Begone Dull Care

Hosting a New Year’s Eve party? Play these 4 films as party decor!

Films

Flowers? Streamers? Strings of tiny lights? Sure, anyone can decorate a party with a few typical doo-dads. But if you want to make your New Year’s Eve bash truly memorable, why not stream a few colourful and decorative NFB films in the background?

We’ve got a great variety of weird and wonderful films (often without dialogue) that can play on repeat and act as conversation pieces for curious party-goers. I’ve done this a few times myself, with the films on mute and my chosen party music playing on high (usually  Drake), and guests are always impressed and delighted. Check out the recommendations below, and your party will be the talk of the town!

A barrage of movement and colour: Begone Dull Care

This groundbreaking classic animation even comes with a soundtrack that gives ol’ Drizzy a run for his money: it’s scored by the incomparable Oscar Peterson. The film itself is a barrage of colour and movement, created by Norman McLaren’s famous direct-on-celluloid scratching and colouring techniques. Your party guests are guaranteed to be entranced.

Great for a party full of art and design critics, workers, and students.

Begone Dull Care , Evelyn Lambart & Norman McLaren, provided by the National Film Board of Canada

If you like this film, try Quilt too.

For adults only: Series 4

This poetic and hypnotic meditation on the relationship between technology and the human body does contain some nudity. Athough tasteful, I’ll leave it up to you to judge whether it’s suitable for all ages. In any case, the film itself is a stunning and puzzling inquiry into where the human body stops and technology starts. Even though it was made a few decades ago, this smart and artful film is highly relevant today as technology gets ever closer to the functioning of our bodies.

Great for a party full of tech-lovers, nudists (!), or scholars and critics of technology, anthropology, or media.

Series 4, Normand Grégoire, provided by the National Film Board of Canada

Nature-loving fans of Canadiana, unite! Song of the Paddle

Are you hosting your New Year’s Eve party at a rustic cottage? Are a lot of your friends avid outdoors(wo)men? This Bill Mason classic is just the ticket. Crammed full of idyllic shots of beautiful lakes, mountains, and campfires, Song of the Paddle transmits an undeniable feel-good warmth to anyone who even catches a brief glimpse. Bonus: the film is 40 minutes long, so you can put it on and go mix up some cocktails.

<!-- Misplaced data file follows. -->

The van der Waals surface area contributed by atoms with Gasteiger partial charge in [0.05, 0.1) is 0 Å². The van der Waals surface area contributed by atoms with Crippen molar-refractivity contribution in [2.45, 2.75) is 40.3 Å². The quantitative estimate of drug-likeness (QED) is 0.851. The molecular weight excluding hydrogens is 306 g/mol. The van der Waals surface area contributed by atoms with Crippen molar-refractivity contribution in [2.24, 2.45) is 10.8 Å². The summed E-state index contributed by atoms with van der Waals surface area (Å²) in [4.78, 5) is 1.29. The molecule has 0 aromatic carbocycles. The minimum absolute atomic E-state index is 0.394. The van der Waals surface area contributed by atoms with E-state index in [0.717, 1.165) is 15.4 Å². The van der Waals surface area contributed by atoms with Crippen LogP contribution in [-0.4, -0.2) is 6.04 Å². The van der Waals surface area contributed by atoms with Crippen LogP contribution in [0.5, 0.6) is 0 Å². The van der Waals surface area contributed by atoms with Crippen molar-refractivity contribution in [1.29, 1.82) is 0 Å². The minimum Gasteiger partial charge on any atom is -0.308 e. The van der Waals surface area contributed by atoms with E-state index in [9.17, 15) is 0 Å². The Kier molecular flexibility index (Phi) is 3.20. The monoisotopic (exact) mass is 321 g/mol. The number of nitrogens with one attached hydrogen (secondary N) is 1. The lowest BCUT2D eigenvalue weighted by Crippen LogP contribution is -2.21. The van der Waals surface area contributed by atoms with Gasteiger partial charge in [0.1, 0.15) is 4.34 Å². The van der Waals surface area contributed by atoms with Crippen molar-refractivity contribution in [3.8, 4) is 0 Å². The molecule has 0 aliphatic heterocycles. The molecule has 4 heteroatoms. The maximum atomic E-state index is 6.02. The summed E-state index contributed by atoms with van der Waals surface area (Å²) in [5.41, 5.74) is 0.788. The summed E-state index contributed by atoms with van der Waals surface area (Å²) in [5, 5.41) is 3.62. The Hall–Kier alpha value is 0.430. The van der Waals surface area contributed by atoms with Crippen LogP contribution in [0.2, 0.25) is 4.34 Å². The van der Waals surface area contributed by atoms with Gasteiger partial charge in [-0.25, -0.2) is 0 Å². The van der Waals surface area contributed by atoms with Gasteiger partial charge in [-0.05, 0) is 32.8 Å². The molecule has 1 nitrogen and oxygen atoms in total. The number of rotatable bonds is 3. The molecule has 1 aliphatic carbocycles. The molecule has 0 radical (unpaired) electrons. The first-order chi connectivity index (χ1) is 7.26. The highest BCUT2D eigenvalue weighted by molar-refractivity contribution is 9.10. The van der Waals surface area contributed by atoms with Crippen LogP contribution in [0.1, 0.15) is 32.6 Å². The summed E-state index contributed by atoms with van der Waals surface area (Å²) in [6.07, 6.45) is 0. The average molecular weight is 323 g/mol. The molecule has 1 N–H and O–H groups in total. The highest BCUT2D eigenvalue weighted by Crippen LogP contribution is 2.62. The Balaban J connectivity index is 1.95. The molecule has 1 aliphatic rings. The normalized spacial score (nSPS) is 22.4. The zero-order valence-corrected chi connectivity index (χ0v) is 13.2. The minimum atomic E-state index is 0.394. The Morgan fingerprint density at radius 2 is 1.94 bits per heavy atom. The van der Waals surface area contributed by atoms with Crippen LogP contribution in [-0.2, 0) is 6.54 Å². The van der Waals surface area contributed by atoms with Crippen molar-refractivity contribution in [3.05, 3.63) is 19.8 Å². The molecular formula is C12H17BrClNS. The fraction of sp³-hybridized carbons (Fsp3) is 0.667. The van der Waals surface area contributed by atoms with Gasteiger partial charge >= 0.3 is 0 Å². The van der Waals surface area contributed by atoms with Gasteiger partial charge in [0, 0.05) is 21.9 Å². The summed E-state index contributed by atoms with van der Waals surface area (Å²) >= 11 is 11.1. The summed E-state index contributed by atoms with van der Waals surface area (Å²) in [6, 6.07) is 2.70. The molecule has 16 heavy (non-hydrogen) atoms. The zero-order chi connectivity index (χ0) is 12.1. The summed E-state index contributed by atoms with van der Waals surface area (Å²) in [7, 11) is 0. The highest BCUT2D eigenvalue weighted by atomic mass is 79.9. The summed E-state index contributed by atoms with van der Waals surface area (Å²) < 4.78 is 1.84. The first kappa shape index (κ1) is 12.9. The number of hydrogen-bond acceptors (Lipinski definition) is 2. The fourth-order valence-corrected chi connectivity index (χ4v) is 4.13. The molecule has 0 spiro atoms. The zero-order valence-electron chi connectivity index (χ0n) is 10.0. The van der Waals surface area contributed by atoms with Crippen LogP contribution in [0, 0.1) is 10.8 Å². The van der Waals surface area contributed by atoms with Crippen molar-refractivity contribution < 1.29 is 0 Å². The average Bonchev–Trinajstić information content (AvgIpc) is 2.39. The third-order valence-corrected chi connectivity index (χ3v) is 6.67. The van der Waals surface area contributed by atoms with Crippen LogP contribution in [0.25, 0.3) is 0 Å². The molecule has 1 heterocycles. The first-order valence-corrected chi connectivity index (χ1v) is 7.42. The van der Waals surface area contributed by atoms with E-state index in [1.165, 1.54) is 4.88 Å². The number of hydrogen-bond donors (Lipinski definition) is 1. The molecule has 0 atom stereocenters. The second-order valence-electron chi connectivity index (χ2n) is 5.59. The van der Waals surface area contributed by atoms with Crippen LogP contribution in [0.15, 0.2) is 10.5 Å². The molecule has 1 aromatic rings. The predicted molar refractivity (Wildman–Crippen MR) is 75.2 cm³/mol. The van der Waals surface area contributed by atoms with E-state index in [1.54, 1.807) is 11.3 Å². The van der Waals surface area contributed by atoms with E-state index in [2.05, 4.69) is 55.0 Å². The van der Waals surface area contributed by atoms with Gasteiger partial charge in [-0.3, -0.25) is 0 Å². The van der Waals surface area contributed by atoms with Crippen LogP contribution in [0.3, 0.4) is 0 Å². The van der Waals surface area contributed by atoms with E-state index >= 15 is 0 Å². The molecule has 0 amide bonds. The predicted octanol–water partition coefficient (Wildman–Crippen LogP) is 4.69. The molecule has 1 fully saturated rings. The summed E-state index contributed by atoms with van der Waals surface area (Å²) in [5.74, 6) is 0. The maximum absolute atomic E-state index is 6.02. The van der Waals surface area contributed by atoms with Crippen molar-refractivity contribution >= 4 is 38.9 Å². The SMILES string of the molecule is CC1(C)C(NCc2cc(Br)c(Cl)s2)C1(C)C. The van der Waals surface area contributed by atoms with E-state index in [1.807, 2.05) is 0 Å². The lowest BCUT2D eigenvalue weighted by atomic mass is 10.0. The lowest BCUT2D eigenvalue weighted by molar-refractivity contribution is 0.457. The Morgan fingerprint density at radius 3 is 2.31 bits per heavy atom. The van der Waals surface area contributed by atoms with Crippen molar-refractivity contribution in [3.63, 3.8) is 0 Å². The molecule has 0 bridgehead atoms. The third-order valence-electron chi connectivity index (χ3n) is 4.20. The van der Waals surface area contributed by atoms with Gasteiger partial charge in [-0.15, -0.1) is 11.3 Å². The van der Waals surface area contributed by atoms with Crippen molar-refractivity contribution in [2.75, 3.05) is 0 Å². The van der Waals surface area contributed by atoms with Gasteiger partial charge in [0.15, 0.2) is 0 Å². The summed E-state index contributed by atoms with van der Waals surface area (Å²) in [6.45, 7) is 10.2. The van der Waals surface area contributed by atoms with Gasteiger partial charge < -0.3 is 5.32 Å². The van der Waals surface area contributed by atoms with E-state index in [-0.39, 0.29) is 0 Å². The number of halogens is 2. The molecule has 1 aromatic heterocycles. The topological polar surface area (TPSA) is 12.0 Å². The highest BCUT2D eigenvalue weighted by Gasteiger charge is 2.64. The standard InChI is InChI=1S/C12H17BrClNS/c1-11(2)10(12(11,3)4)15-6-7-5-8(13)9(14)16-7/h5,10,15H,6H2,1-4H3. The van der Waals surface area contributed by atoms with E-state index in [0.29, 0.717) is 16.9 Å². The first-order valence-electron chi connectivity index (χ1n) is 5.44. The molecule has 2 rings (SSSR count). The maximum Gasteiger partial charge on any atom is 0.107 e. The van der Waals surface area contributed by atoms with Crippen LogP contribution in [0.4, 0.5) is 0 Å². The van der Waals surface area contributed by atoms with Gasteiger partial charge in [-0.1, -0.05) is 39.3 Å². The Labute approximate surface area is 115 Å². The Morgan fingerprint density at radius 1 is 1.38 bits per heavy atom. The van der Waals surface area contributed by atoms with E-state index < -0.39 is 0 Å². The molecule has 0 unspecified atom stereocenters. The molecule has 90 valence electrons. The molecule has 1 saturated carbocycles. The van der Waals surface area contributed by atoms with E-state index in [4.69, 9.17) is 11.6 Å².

Great for a party full of avid outdoorsy types, athletes, travel enthusiasts, and, well… Canadians.

Song of the Paddle, Bill Mason, provided by the National Film Board of Canada

If you liked that one, try Corral too.

An avant-garde classic: Very Nice, Very Nice

Even without its jarring dialogue, Arthur Lipsett’s acclaimed masterpiece of the avant-garde is mesmerizing. Seemingly random shots of everyday life (wrestlers, shoppers, dolls in a store window, a barrage of human faces) are combined to create a hectic critique of modern society. You won’t be able to look away, and your party guests will definitely have something to talk about.

Great for a party full of artsy types, Marxists, film editors, vintage clothing enthusiasts.

Very Nice, Very Nice, Arthur Lipsett, provided by the National Film Board of Canada

If you liked that one, try 23 Skidoo too.

Suggestions for further watching partying….

Want more cinematic party decor? Try any of the fantastically colourful and engaging films of Theodore Ushev (my personal fave is Tower Bawher), or perhaps the vintage love letter to Montreal The Memory of AngelsFor animation enthusiasts, we’ve also got our Hothouse playlist, which is crammed full of tiny masterpieces created by some of today’s most talented young artists.

So let’s get this party started! From all of us at the NFB, we wish you a very happy and very cinematic New Year. Here’s to 2015!